The Food and Drug Administration authorized Pfizer's antiviral Covid-19 pill Wednesday for individuals 12 years of age and older who test positive and are at high risk of developing a severe case of the virus.
The announcement marks a significant development in the pandemic response, allowing Americans who contract Covid-19 to take a pill at home to prevent hospitalization and death.
The pill, called Paxlovid, will provide the U.S. with another tool to help fight the virus as the more infectious Omicron variant surges, now accounting for more than 70 percent of all infections in the country, according to data collected by the Centers for Disease Control and Prevention. Top Biden health officials warned this week that infections and hospitalizations are set to rise significantly in January.
“Those who are not vaccinated are causing hospitals to become overrun again,” President Joe Biden said in a speech Tuesday. “This is a critical moment. We also have more tools than we’ve ever had before. We’re ready.”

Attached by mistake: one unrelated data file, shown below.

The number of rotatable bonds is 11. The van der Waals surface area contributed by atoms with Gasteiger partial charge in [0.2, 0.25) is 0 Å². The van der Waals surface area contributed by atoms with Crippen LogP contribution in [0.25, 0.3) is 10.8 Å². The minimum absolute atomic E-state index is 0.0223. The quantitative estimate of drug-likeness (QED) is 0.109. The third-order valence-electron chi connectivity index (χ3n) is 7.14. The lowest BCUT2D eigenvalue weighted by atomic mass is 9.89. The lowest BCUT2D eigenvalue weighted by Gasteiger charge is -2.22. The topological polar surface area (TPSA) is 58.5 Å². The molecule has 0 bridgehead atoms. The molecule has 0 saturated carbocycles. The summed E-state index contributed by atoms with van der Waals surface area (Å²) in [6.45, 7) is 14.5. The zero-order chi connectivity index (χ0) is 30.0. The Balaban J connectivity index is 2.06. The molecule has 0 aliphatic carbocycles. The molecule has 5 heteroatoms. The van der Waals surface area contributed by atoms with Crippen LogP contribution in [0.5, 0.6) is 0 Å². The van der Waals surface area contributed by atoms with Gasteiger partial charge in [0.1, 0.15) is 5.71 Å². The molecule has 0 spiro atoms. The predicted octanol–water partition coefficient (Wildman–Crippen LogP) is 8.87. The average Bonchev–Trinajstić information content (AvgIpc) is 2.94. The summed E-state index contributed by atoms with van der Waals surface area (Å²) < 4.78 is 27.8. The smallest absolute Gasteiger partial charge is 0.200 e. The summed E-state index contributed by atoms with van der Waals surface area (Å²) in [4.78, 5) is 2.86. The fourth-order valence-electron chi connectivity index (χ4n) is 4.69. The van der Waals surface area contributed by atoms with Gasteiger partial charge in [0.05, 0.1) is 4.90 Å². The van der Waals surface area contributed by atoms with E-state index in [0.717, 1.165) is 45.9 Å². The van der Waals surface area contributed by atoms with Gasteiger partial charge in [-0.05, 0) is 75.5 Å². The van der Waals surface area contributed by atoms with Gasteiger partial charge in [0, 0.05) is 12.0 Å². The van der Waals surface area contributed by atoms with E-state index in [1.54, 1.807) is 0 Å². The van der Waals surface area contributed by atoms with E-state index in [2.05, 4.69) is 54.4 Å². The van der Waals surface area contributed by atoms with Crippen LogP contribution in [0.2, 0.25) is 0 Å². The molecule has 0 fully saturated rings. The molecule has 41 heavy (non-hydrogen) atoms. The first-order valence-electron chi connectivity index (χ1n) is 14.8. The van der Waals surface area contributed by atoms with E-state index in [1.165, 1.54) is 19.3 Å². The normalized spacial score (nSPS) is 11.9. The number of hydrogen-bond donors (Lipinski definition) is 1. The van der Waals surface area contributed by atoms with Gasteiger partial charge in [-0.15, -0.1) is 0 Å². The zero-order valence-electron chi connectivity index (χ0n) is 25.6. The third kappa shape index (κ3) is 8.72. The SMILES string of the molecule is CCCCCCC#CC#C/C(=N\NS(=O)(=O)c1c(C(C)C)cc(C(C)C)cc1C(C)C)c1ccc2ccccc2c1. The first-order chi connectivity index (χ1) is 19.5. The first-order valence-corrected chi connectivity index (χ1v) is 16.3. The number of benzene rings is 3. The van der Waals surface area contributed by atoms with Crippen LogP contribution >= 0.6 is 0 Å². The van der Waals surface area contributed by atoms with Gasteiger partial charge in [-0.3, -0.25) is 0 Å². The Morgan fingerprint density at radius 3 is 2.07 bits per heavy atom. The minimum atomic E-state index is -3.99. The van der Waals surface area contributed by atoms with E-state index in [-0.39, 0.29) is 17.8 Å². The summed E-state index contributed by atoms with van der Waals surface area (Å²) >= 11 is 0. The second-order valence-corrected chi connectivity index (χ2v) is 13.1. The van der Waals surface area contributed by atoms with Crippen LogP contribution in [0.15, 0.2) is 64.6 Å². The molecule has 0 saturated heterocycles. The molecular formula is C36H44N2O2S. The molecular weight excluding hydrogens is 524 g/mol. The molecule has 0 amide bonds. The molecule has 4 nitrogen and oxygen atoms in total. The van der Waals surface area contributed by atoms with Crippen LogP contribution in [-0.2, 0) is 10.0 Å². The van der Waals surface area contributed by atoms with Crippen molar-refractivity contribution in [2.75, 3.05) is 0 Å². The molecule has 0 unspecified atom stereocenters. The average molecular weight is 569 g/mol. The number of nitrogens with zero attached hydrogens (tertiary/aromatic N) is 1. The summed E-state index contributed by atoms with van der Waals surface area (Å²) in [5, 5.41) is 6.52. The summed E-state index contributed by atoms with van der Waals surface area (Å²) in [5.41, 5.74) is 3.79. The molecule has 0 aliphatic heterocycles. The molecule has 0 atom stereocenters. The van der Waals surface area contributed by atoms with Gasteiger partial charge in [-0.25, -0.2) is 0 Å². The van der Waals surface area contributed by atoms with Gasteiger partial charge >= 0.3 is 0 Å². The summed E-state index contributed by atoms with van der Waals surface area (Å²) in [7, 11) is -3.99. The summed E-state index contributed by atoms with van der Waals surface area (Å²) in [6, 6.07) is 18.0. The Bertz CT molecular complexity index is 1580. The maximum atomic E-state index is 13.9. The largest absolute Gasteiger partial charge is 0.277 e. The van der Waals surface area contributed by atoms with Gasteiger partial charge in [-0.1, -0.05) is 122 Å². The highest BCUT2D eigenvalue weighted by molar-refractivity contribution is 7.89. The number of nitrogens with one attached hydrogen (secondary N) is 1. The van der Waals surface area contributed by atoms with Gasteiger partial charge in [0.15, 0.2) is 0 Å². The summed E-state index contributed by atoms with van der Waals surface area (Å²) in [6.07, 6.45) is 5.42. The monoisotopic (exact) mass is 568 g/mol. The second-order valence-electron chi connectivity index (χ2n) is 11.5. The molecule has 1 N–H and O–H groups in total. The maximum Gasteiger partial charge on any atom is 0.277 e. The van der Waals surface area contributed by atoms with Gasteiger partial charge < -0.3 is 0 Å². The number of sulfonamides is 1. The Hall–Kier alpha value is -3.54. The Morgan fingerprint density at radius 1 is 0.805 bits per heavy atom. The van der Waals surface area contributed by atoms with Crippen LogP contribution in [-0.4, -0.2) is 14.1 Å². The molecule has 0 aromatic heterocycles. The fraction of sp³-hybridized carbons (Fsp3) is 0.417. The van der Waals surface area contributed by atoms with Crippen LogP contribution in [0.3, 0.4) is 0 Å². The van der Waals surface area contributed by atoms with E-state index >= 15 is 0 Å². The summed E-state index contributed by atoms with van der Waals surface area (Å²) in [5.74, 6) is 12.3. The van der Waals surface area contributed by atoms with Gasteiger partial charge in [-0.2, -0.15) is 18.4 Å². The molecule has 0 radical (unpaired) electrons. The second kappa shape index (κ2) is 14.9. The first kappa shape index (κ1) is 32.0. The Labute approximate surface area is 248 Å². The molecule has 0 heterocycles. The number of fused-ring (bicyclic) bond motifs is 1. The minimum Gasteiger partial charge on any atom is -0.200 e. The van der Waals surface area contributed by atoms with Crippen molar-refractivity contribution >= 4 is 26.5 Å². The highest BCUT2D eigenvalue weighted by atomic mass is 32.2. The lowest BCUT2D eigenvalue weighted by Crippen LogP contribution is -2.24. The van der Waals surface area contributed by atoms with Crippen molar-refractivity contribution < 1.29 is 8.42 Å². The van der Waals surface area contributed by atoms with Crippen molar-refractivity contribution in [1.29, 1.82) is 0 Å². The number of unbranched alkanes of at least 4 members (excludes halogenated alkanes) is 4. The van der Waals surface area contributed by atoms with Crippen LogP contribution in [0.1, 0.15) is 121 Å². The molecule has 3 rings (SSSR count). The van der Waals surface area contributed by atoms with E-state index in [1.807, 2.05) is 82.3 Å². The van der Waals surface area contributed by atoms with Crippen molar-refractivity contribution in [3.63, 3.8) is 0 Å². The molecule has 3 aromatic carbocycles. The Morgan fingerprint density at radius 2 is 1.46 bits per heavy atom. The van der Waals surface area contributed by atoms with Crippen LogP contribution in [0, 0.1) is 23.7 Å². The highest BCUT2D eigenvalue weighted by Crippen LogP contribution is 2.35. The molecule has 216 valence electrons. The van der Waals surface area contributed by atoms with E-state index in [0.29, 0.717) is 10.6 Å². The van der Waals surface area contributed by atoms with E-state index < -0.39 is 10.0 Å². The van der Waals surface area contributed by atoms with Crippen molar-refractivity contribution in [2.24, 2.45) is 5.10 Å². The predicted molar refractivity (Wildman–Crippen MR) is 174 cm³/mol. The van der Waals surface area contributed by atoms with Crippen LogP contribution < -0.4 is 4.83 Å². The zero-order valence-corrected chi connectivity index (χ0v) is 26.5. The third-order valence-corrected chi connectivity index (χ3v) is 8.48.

In clinical trials, Pfizer’s treatment reduced the risk of hospitalization and death by 89 percent when taken three days after the onset of symptoms. Individuals eligible for the pill need a prescription and should begin taking the treatment as soon as possible within five days of the onset of symptoms, the FDA said in a statement Wednesday. The FDA said the Pfizer pill is not a substitute for vaccination in individuals who are eligible for Covid-19 shots and boosters.
“Today’s authorization introduces the first treatment for COVID-19 that is in the form of a pill that is taken orally — a major step forward in the fight against this global pandemic,” said Patrizia Cavazzoni, director of the FDA’s Center for Drug Evaluation and Research. “This authorization provides a new tool to combat Covid-19 at a crucial time in the pandemic as new variants emerge."
The federal government has already purchased 10 million doses of Pfizer’s pill and will begin delivering them over the next several months.
Five major groups representing pharmacists criticized the FDA for authorizing the pill but preventing them from writing prescriptions for it, saying the federal government previously authorized pharmacists to order and dispense oral therapeutics under the Public Readiness and Emergency Preparedness Act.
The FDA is also considering authorizing an antiviral pill from Merck called molnupiravir, which clinical trials showed reduces the risk of hospitalization and death from the virus by 30 percent. That authorization could come through as soon as Wednesday afternoon. If approved, the federal government will soon begin distributing the more than 3.1 million doses it already purchased from Merck.